Hello, new member here. Not much of a lurker before, but this website has popped up for me quite a few times in the past on google searches about specific knife info. It seems like a really knowledgeable group here and I look forward to learning tons here.
I'm a chef of 15 years here. I've worked in all kinds of restaurants, fast food to diners to institutions to french to italian to country clubs and public golf courses. Recently, I owned a Peruvian food truck that was very successful but short lived.
I've just barely got into japanese chef's knives: I've been bitten by a bug.
My first Jknife was a Fujiwara Kanefusa 270mm Suji
I now own 3 more and the list is not going to stop growing it looks like.
Sakai Takayuki hammered damascus Nakiri in 165mm is my second knife I got a christmas gift from my wife
Sakai Takayuki Grand Chef 240mm Wa-Gyuto is my main knife now. Love the AEB-L!
Now, recently, I bought my first carbon knife, and now there's no going back.
Tojiro ITK santoku (I know it's a girls knife! My wife wanted me to buy a santoku) in white #2. Now, the santoku I've turned into a "project knife". As you all may know, these come pretty rough from the factory so I rounded and polished the spine. I sanded the handle down to be even with the ferrule and I smoothed it and coated it with spar urethane. I filled in the gap where the tang inserts into the handle with epoxy resin. I stripped the korouchi finish. I ground down the back side so it's now a chisel grind instead of a messed up v grind. Then I forced a patina, which turned out really nice for my first time. It's got that great phosphorescent blue, purple going on. So, I love this knife now. And I really enjoyed "fixing" this knife. I may buy a few more from this line just to play with them and resell.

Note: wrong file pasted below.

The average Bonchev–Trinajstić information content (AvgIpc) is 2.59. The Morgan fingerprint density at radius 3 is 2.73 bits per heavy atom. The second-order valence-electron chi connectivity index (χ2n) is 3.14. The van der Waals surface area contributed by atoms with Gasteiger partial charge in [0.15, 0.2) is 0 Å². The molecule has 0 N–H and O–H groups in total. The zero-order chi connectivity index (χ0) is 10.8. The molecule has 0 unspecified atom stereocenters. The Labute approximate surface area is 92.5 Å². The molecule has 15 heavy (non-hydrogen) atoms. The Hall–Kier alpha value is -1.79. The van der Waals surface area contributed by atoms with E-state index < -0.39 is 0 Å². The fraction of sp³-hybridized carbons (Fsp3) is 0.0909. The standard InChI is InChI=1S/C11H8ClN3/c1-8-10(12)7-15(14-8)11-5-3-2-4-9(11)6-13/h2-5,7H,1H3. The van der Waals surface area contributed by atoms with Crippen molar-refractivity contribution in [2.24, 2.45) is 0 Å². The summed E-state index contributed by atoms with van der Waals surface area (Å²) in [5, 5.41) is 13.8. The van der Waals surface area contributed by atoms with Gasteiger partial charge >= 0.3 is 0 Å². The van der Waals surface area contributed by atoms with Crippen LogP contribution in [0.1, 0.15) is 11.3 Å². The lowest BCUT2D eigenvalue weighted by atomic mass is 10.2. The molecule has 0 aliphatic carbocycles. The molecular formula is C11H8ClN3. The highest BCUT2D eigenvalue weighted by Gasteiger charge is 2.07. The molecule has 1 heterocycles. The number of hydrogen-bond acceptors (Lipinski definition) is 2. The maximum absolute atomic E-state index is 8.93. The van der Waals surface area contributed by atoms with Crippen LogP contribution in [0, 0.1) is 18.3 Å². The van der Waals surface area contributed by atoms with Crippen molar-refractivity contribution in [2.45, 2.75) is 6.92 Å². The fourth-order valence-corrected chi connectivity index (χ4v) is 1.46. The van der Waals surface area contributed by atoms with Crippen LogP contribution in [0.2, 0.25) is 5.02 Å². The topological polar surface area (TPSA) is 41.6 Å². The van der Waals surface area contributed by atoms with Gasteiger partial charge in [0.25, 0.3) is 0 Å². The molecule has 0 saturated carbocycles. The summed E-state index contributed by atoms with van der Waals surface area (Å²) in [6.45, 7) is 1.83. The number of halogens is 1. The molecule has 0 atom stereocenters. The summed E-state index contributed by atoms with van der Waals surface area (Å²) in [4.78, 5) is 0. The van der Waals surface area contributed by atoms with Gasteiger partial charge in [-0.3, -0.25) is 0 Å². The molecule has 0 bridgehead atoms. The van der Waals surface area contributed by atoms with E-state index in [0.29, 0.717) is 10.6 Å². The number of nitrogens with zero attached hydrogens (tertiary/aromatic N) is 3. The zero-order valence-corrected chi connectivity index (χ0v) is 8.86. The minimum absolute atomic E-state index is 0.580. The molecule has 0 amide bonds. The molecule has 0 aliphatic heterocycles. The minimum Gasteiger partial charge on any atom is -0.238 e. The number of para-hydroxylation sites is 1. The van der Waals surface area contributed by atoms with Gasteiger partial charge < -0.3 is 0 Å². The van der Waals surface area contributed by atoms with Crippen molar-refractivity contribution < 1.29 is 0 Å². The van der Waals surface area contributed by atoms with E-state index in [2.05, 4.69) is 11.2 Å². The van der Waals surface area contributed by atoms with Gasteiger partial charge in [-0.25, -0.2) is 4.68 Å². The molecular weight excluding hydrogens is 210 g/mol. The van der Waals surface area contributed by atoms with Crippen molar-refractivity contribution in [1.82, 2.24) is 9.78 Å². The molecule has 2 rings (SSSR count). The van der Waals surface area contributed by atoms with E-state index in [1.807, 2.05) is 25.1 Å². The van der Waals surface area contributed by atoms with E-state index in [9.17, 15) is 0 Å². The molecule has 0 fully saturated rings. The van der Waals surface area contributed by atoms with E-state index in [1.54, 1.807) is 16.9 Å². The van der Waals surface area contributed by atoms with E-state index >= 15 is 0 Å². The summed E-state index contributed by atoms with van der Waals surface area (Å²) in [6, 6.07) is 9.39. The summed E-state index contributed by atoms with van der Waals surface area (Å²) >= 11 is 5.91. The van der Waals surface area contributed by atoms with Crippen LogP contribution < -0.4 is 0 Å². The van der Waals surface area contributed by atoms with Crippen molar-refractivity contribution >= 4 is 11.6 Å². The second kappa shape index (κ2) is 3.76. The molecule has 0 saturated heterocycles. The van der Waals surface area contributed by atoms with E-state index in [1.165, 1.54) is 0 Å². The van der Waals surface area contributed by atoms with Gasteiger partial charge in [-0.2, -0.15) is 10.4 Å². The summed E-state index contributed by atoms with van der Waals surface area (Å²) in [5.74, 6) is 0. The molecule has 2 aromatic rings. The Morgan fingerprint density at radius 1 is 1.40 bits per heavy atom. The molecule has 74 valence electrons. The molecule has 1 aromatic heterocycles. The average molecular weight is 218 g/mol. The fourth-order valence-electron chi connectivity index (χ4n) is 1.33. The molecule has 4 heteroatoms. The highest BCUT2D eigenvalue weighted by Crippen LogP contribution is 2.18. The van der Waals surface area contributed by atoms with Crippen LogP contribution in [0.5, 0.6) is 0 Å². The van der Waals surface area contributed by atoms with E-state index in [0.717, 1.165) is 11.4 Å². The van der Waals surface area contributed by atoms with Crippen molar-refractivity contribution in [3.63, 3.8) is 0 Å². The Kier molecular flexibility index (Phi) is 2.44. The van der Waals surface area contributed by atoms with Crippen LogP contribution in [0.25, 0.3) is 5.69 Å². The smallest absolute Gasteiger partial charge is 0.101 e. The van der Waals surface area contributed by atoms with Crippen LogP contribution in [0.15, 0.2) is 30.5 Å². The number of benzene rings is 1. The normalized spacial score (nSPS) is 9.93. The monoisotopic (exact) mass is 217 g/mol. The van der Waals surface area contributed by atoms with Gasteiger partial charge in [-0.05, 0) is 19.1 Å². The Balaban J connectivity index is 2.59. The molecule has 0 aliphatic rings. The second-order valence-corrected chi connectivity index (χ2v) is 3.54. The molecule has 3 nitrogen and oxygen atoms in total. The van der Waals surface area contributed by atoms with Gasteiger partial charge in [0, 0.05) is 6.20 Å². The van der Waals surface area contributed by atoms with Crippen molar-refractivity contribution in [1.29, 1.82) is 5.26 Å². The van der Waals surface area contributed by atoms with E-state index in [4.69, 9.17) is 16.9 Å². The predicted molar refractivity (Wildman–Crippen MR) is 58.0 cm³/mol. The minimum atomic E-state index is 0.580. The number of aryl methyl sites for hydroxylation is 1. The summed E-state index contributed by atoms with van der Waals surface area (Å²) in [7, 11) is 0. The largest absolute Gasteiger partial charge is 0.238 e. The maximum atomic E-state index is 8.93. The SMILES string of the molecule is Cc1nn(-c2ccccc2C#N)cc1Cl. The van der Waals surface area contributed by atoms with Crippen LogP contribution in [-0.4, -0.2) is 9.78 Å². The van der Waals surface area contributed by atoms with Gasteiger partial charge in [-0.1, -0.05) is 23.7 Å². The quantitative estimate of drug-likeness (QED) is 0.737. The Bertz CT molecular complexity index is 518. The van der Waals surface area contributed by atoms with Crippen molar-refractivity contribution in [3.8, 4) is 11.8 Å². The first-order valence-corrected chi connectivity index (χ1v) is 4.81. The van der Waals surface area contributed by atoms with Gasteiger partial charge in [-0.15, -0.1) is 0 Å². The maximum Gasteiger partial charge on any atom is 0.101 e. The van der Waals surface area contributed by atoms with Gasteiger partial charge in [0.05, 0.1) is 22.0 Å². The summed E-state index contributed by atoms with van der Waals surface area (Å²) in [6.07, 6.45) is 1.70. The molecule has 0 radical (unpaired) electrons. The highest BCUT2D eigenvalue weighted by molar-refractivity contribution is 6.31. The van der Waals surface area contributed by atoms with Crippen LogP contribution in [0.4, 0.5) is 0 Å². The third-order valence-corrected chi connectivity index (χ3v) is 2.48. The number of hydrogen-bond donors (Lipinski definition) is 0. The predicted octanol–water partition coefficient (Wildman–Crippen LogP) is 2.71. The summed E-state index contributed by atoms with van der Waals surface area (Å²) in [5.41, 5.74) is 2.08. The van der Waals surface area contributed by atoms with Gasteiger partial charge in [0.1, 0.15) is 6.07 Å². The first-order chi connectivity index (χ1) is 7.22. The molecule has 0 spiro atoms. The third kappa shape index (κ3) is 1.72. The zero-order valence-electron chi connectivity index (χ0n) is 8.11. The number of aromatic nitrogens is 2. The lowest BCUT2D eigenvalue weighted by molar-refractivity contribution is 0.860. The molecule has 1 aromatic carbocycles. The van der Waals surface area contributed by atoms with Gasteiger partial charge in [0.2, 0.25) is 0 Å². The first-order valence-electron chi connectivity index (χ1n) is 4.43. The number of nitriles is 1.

I also bought my first japanese waterstone a few months ago. An Arashiyama 6000. Love this stone! I've just been using a DMT 1200/600 for the lower grits, which has worked fine for me because I'm careful. But... I'm looking to buy a few more lower grit stones to replace that. I'm also stropping on split leather loaded with chromium oxide. Looking into alternatives to this too. But, with my sharpening/stropping system, I get excellent results. All my knifes do the "not touching the tomato trick" very easily. I've been a great sharpener since I was a kid playing with pocket knives, so there wasn't much of a learning curve getting into this new stuff.